Thursday, September 26, 2013

Beginnings of a Comprehensive Economic Theory: The Building Blocks of the Economy

What is the fundamental unit of the economy? Orthodox economic theory, in addition to many heterodox economic theories, accept the premise of classical and neo-classical economics in this aspect: the rational individual is the fundamental unit of the economy. But is it?

If it is, then there is no fundamental units of the economy. Why is that? Because people aren't rational, as a whole, especially not in any economic sense, which often includes pursuing their personal self-interest. People are influenced too much by morals, lack of information, friendship, hate, identity, and social prestige. People will cater to the whims of others rather than their self-interest, and often do so in irrational ways, such as praying for a hurt child instead of taking that child to the hospital or assassinating a famous musician to keep him "pure".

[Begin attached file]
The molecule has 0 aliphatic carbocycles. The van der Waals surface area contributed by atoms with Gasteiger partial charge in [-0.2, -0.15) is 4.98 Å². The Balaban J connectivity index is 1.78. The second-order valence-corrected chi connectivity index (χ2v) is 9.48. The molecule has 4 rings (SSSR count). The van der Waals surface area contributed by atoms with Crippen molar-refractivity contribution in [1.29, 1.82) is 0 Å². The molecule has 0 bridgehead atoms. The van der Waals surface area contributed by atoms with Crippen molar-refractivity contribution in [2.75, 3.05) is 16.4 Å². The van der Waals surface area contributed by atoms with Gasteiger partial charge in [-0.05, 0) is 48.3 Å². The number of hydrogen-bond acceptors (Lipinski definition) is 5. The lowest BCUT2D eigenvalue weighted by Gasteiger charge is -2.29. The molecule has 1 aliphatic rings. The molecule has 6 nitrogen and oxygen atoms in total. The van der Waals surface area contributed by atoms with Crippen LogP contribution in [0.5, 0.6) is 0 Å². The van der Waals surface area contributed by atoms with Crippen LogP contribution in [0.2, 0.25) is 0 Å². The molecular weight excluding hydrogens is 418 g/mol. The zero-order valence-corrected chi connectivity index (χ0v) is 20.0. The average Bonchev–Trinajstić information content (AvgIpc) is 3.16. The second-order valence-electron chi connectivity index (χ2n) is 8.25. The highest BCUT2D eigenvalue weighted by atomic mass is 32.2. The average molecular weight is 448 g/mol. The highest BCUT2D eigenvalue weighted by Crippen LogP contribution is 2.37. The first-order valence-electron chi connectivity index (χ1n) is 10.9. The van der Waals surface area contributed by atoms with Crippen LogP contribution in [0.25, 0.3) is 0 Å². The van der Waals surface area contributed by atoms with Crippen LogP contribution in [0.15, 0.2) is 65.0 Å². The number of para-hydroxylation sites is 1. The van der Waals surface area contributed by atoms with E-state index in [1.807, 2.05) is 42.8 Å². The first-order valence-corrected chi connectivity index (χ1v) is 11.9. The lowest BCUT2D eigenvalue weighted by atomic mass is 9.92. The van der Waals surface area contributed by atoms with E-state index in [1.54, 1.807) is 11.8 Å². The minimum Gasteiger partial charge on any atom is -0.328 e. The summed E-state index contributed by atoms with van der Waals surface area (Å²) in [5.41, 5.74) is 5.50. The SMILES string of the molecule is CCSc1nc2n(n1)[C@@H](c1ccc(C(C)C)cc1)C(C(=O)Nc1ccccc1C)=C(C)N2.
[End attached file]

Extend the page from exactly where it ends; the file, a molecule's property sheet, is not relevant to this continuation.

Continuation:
However, there are more problems with this concept of the rational individual being the fundamental building block of the economy. I mean, an individual who goes out into the wild and hunts for food in unclaimed territory is not a part of the economy. What is different about that person from a participant in the economy? Interactions with others.

Does that mean we should refine the fundamental of the economy to irrational individuals who interacts with others? No. No one interacts with others all the time, and it's only when they are interacting with others that they are participating in the economy. The fundamental unit of the economy should be the interactions with others themselves.

In my next post on building a comprehensive economic theory, I'll discuss what are the most important interactions with others and how to classify these interactions, especially the important ones.

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